By Ron Wilson, director of the Huck Boyd National Institute for Rural Development at Kansas State University
“Old iron.” That’s an affectionate term that farmers have for the old tractors and farm equipment of yesteryear. Those durable old pieces of equipment can serve as reminders of our agricultural heritage and how agriculture still serves our food supply. Today we’ll meet a group of volunteers who are working to share this agricultural heritage with others.
Byron Githens is a founder of the Wilson County Old Iron Club in Fredonia. He grew up in Fredonia, hauling hay and working with farmers. One of the farmers for whom he worked was Rollin Vandever, known as “Red.” Byron appreciated working on the farm, especially with old John Deere tractors.
Byron became a rural mail carrier. He met and married Leanne and bought some used farm equipment of his own.
In 1994, a vacant lot became available next to the city hall in downtown Fredonia. Byron and some friends decided to put on a tractor show so kids could see the old time equipment. It went so well that they decided to do it again the next year. In the following year, they added a threshing machine and a rock crushing demonstration. The annual event continued to grow.
Recognizing the need for more volunteers, Byron and others decided to form a club. In 1999, the Wilson County Old Iron Club formally organized with 25 charter members. Through the years, the annual equipment show was held in several locations around Fredonia.
Club members quickly focused on ways to educate children in the former ways of farming and farm life. “We want to show the kids how this old equipment worked,” Byron said. The mission of the Wilson County Old Iron Club is “the preservation of our agricultural heritage through education for all ages.”
When a new highway was built near town, it passed through farmland that was owned by the late Red Vandever. The highway route separated some 30-plus acres from the rest of the farmground. Byron Githens saw the potential in that property and he approached Red’s daughter Chris about using it for the old iron club. In the end, Chris and her husband Randy donated the property.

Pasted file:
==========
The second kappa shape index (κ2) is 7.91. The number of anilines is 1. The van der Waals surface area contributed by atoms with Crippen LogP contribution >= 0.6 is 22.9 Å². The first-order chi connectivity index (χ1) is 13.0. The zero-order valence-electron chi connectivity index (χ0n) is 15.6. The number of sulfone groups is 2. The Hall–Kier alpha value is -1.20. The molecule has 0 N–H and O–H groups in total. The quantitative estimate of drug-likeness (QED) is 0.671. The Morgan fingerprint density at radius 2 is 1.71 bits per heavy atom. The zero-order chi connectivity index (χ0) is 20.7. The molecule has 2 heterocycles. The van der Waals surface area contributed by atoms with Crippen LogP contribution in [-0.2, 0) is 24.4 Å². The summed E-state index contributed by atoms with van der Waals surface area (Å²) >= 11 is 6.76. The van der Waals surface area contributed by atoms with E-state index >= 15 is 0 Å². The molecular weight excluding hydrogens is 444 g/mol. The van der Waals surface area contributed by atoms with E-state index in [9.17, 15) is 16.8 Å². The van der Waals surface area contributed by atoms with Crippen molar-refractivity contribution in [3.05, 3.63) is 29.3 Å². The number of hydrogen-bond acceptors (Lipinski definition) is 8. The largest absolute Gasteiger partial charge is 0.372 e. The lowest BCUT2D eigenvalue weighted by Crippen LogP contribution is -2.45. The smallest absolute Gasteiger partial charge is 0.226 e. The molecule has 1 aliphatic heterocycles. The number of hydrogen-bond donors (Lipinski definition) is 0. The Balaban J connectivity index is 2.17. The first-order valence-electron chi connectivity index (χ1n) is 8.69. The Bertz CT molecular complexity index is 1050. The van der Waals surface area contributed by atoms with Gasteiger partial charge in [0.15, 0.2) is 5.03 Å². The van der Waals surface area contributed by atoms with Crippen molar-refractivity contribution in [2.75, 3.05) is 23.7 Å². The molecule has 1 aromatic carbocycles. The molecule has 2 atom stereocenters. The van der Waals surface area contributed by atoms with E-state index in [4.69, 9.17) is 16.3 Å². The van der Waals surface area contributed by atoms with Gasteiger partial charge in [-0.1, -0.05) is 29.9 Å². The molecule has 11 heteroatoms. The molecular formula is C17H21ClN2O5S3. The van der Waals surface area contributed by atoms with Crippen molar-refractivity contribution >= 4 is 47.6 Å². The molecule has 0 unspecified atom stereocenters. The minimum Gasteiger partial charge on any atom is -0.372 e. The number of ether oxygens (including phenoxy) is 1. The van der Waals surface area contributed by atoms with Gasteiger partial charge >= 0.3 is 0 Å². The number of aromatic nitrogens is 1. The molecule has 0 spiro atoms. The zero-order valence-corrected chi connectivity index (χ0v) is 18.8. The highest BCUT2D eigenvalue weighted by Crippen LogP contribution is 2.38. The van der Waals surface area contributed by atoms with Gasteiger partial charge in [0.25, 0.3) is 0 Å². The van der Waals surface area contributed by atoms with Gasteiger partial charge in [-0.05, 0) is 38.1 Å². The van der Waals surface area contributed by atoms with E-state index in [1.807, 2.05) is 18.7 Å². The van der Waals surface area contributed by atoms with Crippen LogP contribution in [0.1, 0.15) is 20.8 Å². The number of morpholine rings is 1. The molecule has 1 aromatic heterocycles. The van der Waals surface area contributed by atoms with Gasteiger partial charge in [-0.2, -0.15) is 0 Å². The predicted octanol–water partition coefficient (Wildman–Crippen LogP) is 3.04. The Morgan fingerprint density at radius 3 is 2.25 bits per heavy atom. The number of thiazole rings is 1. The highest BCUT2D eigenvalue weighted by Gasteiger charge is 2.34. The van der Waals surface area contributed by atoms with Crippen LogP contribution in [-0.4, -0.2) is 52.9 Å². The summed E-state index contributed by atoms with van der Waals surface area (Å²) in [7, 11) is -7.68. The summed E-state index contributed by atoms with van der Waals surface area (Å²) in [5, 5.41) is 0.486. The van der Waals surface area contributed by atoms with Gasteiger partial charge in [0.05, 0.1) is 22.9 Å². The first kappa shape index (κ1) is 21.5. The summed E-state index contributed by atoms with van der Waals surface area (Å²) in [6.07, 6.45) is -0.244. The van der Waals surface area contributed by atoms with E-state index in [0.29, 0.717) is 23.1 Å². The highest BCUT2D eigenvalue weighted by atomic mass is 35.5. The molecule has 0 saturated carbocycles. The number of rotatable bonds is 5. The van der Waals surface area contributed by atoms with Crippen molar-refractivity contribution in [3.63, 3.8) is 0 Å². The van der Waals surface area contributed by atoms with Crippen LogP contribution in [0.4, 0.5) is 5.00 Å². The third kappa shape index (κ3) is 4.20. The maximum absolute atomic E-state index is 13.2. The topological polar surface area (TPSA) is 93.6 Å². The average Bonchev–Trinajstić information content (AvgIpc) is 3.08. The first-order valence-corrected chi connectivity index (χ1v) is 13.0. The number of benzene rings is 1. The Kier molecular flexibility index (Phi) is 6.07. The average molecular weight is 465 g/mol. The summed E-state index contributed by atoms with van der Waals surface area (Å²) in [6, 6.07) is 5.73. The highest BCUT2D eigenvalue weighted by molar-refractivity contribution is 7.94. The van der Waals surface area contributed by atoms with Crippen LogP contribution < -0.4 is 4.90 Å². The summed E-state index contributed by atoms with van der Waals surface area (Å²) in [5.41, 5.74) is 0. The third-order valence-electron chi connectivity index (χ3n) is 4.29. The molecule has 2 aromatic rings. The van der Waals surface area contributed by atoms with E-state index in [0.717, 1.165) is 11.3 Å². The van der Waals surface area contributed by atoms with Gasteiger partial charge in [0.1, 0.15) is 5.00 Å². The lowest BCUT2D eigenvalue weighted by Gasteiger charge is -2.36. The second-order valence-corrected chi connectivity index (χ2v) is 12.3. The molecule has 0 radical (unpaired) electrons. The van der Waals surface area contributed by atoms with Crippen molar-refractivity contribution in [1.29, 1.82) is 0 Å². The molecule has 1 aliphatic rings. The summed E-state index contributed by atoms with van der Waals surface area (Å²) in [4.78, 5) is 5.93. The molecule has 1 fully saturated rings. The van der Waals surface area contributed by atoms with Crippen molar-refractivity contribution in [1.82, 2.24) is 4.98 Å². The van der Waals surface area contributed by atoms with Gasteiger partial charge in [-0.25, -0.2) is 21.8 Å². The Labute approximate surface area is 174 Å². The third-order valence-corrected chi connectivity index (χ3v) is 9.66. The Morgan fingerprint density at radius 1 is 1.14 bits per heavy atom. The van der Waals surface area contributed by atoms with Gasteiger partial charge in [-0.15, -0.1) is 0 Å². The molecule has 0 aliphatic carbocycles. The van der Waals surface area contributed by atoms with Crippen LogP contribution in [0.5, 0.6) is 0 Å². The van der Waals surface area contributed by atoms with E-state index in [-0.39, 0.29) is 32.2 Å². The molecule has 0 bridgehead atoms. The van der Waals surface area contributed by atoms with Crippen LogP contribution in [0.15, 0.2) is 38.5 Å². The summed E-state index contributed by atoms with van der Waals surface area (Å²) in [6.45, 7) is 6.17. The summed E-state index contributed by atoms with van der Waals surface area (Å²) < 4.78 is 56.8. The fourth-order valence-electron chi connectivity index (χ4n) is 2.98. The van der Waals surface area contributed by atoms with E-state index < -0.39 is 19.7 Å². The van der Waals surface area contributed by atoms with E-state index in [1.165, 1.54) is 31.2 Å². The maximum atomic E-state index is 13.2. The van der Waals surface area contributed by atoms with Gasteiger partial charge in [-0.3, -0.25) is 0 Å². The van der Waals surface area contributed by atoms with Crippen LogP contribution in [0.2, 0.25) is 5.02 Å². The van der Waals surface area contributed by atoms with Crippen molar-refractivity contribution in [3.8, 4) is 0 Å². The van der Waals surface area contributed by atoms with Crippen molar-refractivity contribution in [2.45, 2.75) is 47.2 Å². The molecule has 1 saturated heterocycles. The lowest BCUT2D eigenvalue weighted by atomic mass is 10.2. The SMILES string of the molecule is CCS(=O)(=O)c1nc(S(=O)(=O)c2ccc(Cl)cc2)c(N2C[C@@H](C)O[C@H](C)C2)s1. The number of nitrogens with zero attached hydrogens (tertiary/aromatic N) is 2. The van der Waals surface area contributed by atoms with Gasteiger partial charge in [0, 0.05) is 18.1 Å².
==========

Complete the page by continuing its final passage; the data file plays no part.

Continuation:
Today, the Rollin “Red” Vandever Memorial Park is the home of the Wilson County Old Iron Club. Multiple buildings have been added, creating a Main Street that looks like a reconstructed village of yesteryear. It also includes a modern community building, constructed with the support of the First National Bank in Fredonia.
This is the site of the annual Old Iron Days Show, held each year on the last full weekend of September from Thursday through Sunday. In its first year, the event hosted Fredonia schoolchildren as well as kids from nearby rural communities such as Neodesha and Altoona, population 414 people. Now, that’s rural. The event has grown to attract more than 2,000 schoolchildren from around the region.
Schoolchildren are invited to come for free on Thursday and Friday. The event includes a remarkable variety of live demonstrations from past rural life, including wheat threshing, rock crushing, wood stove cooking, cider pressing, corn husk doll making, old laundry methods, broom making, wood sawing, corn processing, chair caning, apple butter making, and much, much more. An annual highlight is the old-time tractor Parade of Power on Saturday at noon, followed by tractor pulls.
The Old Iron Club is now hosting events throughout the year at the memorial park. A Kansas Heritage speaker series is held during the winter. The club works closely with the Wilson County Conservation District, 4-H, and FFA on events year-round.
“With great community support and involvement, we continue to add exhibits each year and look for ways to find something of interest for every member of the family,” states the club website. For more information, see www.oldironclub.org.
“Old iron.” It’s a way of describing vintage farm equipment, and it’s the name of this non-profit community organization. We salute Byron and Leanne Githens and all the volunteers of the Wilson County Old Iron Club for making a difference by educating youth and the public about our agricultural heritage. Old iron can help build new understanding.